Nearly 13 million people are diagnosed with cancer every year. Each faces a journey – some long and hard, and some short and simple. Nearly every cancer patient must begin some kind of treatment regimen, which usually includes the use of prescription medications. Most pharmaceutical companies manufacture drugs into mass-produced dosages. Cancer prescription compounding makes it possible for cancer patients to obtain their medications in easier-to-use dosages. In fact, some patients are able to compound multiple prescriptions into a single medication, which simplifies the treatment process and helps manage common side effects of cancer treatment, such as:
- Dry Mouth
- Dry Skin
Did you know…
Frequently Asked Questions
Why should I use a cancer pharmacy? Aren’t other pharmacies just as effective?
Cancer pharmacies cater to patients who are suffering from cancers of all types. If you are prescribed a cancer medication, you want to use a pharmacy that has your prescription on-hand. Many traditional pharmacies must special order certain types of medications or brands.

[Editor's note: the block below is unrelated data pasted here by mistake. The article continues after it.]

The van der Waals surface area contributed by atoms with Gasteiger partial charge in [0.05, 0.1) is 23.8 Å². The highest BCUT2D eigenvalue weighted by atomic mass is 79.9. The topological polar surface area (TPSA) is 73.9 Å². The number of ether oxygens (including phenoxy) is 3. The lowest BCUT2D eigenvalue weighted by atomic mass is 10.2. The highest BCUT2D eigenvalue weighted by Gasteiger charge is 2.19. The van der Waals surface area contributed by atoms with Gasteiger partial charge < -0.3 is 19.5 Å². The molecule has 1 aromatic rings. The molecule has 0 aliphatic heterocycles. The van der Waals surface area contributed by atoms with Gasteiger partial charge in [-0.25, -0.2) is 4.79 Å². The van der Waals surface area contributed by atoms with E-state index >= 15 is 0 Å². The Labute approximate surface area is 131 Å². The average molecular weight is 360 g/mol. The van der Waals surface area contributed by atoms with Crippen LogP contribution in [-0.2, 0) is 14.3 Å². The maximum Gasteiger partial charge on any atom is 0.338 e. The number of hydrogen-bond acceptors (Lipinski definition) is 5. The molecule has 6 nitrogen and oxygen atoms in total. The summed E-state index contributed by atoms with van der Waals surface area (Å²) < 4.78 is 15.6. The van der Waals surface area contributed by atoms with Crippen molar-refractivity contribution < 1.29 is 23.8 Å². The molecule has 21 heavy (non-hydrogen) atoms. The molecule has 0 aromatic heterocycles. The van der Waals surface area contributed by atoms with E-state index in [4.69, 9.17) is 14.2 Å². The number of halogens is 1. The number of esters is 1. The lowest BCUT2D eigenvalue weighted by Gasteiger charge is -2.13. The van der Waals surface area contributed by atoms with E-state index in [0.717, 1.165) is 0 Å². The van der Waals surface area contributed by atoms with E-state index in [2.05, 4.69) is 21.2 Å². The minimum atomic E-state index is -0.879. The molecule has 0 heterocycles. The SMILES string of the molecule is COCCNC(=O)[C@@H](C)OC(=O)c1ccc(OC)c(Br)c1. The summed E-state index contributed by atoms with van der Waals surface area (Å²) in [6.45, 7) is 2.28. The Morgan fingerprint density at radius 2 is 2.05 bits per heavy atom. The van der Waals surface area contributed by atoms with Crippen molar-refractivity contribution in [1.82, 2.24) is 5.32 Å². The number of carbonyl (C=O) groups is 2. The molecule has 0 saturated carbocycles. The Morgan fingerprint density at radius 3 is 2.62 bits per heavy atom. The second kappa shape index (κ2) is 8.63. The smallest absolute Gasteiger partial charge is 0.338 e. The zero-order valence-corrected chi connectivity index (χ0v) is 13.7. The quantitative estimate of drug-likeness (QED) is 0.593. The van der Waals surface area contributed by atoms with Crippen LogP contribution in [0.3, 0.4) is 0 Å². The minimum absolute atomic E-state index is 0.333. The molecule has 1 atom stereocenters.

What should I expect from a cancer pharmacy?
A cancer pharmacy will not only have the prescriptions you need, but it will also provide you with specialized support throughout your treatment. Counseling is available to ensure you understand your medications, how they should be taken, and the types of substances that could negatively interact with them. Furthermore, your pharmacist can compound medications to fit your needs. Whether that means combining pain reliever into a skin cancer ointment, or compounding anti-nausea medication into a lozenge or lollipop, a cancer pharmacy should have everything you need to manage disease and the side effects of treatment.
Will I need to tell my doctor that I am using a cancer pharmacy?
Yes. Your pharmacy will work closely with your doctor to ensure you are getting the right dosages and mode of treatment. Your doctor will also need to know if prescription compounding is an option at your pharmacy, as this can simplify the way you take your medications.Skip to content